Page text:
Bryan: Pfft! No. It was cheaper –a lot cheaper. But it was cheaper. I went into the dealership and they couldn’t sell trucks. And the guy said to me that he’ll take $17,000 off the list price to the truck. And I said, “uhhh… okay! Do you have it in black?” So I have my truck. And you can’t be a redneck without a truck and since I’ve moved down to the south and you can’t live down there without one. Actually, the real reason I got it so I can put my mountain bikes on the back of it! Pretty much the same reason why Wolfe has his Cayenne: to put his bikes in the back.
Linhbergh: Okay guys, last question. Do you think a drifter can come in and drive the Porsche? Can you hop into a drift car and do what they do?
Wolf: I think it wouldn’t work both ways.
Patrick: Nahh! I think you’ve got a thing for drifting sometimes Wolfe!
Wolf: When you’re sitting next to me in a rental car, sometimes I have a good drift. But both disciplines are so specialized that the driver has to be specialized for what they do. For example I did an event for Porsche last year on the racetrack and I did some laps in which I tried to drift. I pulled the handbrake at the entry of the turn, the car started to oversteer and I automatically started to correct it. I corrected with the steering wheel and with a little bit of power. I tried this a couple times and I couldn’t get a really good drift! I was automatically fixing the drift too. Drifting is not for driving fast, but it is really good for show. In the end, I did have some little drifts, but I’m sure nothing like a real drifter can do.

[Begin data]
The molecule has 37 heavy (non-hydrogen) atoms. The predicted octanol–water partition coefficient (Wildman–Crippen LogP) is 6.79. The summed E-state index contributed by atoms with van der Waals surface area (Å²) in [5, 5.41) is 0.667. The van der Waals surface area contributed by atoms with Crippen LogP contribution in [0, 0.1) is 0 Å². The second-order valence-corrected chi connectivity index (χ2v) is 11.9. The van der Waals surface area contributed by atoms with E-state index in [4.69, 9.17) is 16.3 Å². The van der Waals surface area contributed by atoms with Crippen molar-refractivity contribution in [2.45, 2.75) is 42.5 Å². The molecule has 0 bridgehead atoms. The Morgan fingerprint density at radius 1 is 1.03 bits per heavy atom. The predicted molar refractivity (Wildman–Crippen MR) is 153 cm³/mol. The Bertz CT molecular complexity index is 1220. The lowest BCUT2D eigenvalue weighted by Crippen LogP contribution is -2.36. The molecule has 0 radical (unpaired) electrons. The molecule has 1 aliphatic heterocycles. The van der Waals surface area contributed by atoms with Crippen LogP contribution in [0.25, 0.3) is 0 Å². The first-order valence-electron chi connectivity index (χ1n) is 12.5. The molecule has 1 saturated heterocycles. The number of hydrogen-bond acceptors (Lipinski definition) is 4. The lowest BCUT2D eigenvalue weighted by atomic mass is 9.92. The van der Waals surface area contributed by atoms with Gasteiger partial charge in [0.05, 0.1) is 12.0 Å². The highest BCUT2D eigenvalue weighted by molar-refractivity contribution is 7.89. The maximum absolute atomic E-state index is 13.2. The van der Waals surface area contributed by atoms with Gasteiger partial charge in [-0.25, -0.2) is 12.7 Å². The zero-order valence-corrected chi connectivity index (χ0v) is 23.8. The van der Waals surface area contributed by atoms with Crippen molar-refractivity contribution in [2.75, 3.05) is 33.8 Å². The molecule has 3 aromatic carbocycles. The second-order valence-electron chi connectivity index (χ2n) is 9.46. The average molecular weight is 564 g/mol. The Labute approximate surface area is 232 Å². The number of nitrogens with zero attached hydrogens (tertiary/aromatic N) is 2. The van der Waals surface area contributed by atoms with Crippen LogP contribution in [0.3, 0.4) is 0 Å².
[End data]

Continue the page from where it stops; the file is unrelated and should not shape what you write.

These interviews are a part of what will be multiple stories on the inner workings of an ALMS racing team over the course of the 2010 season. Now that we know a bit more about the drivers (maybe a bit more than we bargained for…), we’ll be getting to know another part of the team at the Long Beach Grand Prix: the mysterious and masked engineers!